One of the most recent audiobooks I checked out was by a TV journalist named Bob Dotson.  Titled American Story:  A Lifetime Search For Ordinary People Doing Extraordinary Things.   There weren’t many plot twists or big mysteries, but this book was fascinating.  Mr. Dotson–a native of Missouri, and a graduate of KU–has made a career of traveling around and interviewing folks, then broadcasting their true tales on his TV segments on NBC.  Being a bigger reader than I am a TV watcher, I haven’t seen those shows, but now I kinda wish I had.  This guy can really tell a story, and he can condense down the essence of a person as well as Campbell’s does soup.  Bob doesn’t bother with the sensationalist, expose type garbage that seems to clog the airtime of so many features.  Instead, he chooses to shine his spotlight on Real Folks.  Decent, quiet-living people who just happen to be special in some way.

This book is a collection of many of those stories, written from a selection of those interviews he conducted over the years.  My library offered the audiobook as an MP3 file, and it was read by Bob Dotson himself, meaning his own particular inflections and impressions come through all the truer.  And while there are many books I like, this is one I feel comfortable recommending to almost everyone.  It will give you a warm fuzzy feeling, and a renewed faith in people, or as Bob himself put it:  “A geography of hope.”

Well done, Bob Dotson.  Well done.

Nuts to You!

Nuts to You!

Please don’t take that title as an insult.  It’s really a compliment; let me explain just why.

Fall harvest means many different things to many people, but to most consumers here in middle-America, it’s the season when we start seeing big bins of nuts in the stores.  Usually they’re featured front and center at the head of the produce aisle, right there where God and everybody will be sure to see them.  Nuts in the shells, sorted by type and then mixed, loose in the bin with a big scoop you can use to shovel them into the waiting bags.  Shelled nuts in one-pound bags (or sometimes 12 ounces:  see my earlier post called “Size Matters”).  Almonds, English Walnuts, Peanuts, Hazelnuts (aka Filberts), Brazil Nuts, Pecans . . . probably the only common nuts I don’t find here are the pistachios and the cashews.  Is that because they’re purchased so often during the rest of the year as snacks that the Nut Society doesn’t feel the need to promote them for the holidays?  I don’t know.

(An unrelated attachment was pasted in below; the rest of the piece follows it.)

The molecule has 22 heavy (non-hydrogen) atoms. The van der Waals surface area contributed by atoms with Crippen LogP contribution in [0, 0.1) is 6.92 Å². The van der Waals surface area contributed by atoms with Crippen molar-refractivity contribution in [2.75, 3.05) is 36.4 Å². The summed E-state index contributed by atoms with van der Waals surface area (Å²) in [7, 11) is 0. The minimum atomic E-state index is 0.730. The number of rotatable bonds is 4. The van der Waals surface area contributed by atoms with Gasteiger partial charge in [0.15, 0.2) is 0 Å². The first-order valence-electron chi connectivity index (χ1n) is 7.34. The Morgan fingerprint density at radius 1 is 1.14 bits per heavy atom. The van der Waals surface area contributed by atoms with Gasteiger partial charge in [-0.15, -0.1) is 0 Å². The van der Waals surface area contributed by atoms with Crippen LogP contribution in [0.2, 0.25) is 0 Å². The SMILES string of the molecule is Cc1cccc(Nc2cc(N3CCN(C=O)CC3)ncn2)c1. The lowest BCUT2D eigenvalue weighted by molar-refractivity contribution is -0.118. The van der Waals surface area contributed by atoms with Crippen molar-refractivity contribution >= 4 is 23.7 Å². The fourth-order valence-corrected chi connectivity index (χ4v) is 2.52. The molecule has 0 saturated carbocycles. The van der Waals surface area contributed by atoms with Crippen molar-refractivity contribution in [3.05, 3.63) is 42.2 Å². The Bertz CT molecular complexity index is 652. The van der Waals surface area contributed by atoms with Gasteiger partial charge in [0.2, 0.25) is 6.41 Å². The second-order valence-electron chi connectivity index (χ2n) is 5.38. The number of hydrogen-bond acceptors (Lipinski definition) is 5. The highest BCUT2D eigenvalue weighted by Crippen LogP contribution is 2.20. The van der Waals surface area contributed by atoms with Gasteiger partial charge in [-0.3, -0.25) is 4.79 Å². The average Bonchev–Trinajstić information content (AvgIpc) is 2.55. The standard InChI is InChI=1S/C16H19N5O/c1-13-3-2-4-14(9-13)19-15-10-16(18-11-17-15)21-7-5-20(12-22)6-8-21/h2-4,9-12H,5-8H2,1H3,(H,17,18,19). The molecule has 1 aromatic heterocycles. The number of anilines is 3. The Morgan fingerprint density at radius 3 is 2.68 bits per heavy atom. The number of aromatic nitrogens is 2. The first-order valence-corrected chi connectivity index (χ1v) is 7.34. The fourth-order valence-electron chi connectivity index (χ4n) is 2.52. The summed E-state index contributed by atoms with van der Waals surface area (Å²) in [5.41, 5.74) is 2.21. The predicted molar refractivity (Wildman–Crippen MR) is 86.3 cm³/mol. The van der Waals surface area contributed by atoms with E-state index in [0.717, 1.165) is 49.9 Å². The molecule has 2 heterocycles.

While it’s true that bags of shelled nuts are available in the baking aisle year-round, there’s something special about those open bins of nuts in the shell.  It’s probably a tradition thing.  As I was growing up, our family had the ubiquitous Walnut Bowl (complete with varnished bark around the rim!) made from a three-inch slab of wood cut from a log and hollowed most of the way through into an open container for nuts.  It had a little spool in the center with drilled holes to hold the metal nutcracker and picks that helped us open and extract the hidden treasure from within those shells.  From Thanksgiving through New Years, that set was out on the coffee table in the living room, and Mother kept it filled and available for anyone who chose to crack and snack.  It was a treat of a tradition that followed me into adulthood and was carried forward into my own home.  I still smile when I remember Larry telling me (and Lily showing me) how–too small to grasp or squeeze the nutcracker–she had figured out how to use one of the curved-end metal picks to insert very specifically into a strategic spot at the top of the shell of an English Walnut, and then carefully wiggle and lever it just so until the shell popped open in two perfectly boat-shaped halves and the goody was exposed for her to eat.  She was two!

Speaking of boat-shaped halves, who else did the grade school project where they stuffed clay into the open Walnut shells, then stuck a stick mast upright into the clay, upon which was impaled a bowed paper sail with a Spanish cross to mimic the Nina, the Pinta and the Santa Maria, and floated them in a container of water while learning about Columbus and his discovery of the New World?  Or how about spreading glue on the interior surfaces of those halves and sticking them back together with a loop of yarn or rick-rack coming out of the top, then spray-painting them silver or gold to use as Christmas ornaments?  The possibilities are probably endless.

Nuts are neat.  Whoever figured out that the stuff inside those hard-covered things falling off certain trees were edible deserves a medal.  And from what many reports are saying, they’re good for us.  So believe me, I’m truly wishing you something pleasurable when I say:  “Nuts to You!”